OTTAWA, March 18, 2014 /CNW/ - With the Great Lakes and St. Lawrence
Seaway facing the thickest and broadest ice cover in years, the Canadian Shipowners Association (CSA) is extremely concerned that Canada's ice-breakers will not be
able to create and maintain the routes needed to move key cargo to
Canadian and American industries. The Canadian Coast Guard is doing
its utmost to work with resources across a large geographical area
subject to heavy ice, but this situation is rippling into Canada's
transportation and economic system.
Concerns over ice conditions and the ability of the Canadian Coast Guard
to provide sufficient ice-breaking has delayed the opening of the St.
Lawrence Seaway past opening dates achieved in recent years. Despite
Canadian government efforts to encourage the movement of Canadian
grain, it will remain stored in ports such as Thunder Bay until ice
breakers open ports and support ship movements. Not only are Canadian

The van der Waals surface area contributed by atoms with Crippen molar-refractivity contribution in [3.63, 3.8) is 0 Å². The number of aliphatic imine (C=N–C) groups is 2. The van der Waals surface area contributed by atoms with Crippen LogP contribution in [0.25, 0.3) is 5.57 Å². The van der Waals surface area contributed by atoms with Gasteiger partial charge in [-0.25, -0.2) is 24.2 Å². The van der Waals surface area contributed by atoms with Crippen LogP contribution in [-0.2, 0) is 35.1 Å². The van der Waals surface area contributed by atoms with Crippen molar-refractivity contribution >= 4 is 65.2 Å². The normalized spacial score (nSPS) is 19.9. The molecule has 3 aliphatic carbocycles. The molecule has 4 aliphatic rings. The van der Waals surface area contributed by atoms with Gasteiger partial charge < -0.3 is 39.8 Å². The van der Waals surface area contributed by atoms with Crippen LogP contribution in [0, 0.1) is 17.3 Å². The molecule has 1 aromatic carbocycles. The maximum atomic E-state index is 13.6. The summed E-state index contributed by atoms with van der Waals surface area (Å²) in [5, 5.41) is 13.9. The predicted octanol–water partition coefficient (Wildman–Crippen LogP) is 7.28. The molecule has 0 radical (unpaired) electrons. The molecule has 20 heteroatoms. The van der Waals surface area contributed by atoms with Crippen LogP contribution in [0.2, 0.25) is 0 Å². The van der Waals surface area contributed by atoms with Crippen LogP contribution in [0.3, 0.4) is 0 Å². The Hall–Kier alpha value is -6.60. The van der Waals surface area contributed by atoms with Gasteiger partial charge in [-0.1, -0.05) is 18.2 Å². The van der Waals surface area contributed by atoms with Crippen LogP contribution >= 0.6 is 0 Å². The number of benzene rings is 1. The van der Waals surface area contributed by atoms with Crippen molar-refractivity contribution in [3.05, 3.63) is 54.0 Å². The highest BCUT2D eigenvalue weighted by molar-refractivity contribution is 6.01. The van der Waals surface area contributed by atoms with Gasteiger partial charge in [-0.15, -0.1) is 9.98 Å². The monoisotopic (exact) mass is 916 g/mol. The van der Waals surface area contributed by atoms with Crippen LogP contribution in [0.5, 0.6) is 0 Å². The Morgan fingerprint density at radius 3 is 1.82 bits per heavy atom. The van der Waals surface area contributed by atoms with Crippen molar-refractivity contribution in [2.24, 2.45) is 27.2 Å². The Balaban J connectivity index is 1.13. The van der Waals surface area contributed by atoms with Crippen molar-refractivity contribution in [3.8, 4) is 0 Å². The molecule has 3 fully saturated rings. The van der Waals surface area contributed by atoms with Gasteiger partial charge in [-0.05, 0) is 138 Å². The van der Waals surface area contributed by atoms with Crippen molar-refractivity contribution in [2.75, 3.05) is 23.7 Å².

grain movements threatened by insufficient ice-breaking, so too are
other industries with already low stocks of commodities such as iron
ore, construction materials, salt and petroleum products which are
moved by ships.
CSA and its members have advised the Canadian Coast Guard of the need to
employ three ice-breakers to support the opening of the Great Lakes-
Seaway system. Disappointingly, the Canadian Coast Guard's effort to
commit the necessary resources appears to be late as it manages
challenging winter conditions in many regions.
The Canadian Coast Guard's fleet of ice-breaking ships is aging and too
few in numbers to support the economic and environmental benefits of
short-sea-shipping in Canada. The CSA calls on the Canadian Coast Guard
to fulfill its support to maritime commerce immediately by deploying
three additional ice-breaking assets to support shipping throughout the
Great Lakes - St. Lawrence Seaway system while also meeting obligations
to support navigation in the St. Lawrence River and Maritimes.
Furthermore, CSA encourages the Government of Canada to find a
longer-term solution to augment assets.
SOURCE: Canadian Shipowners Association
For further information:
Robert Lewis-Manning, President, Canadian Shipowners Association, 613-232-3539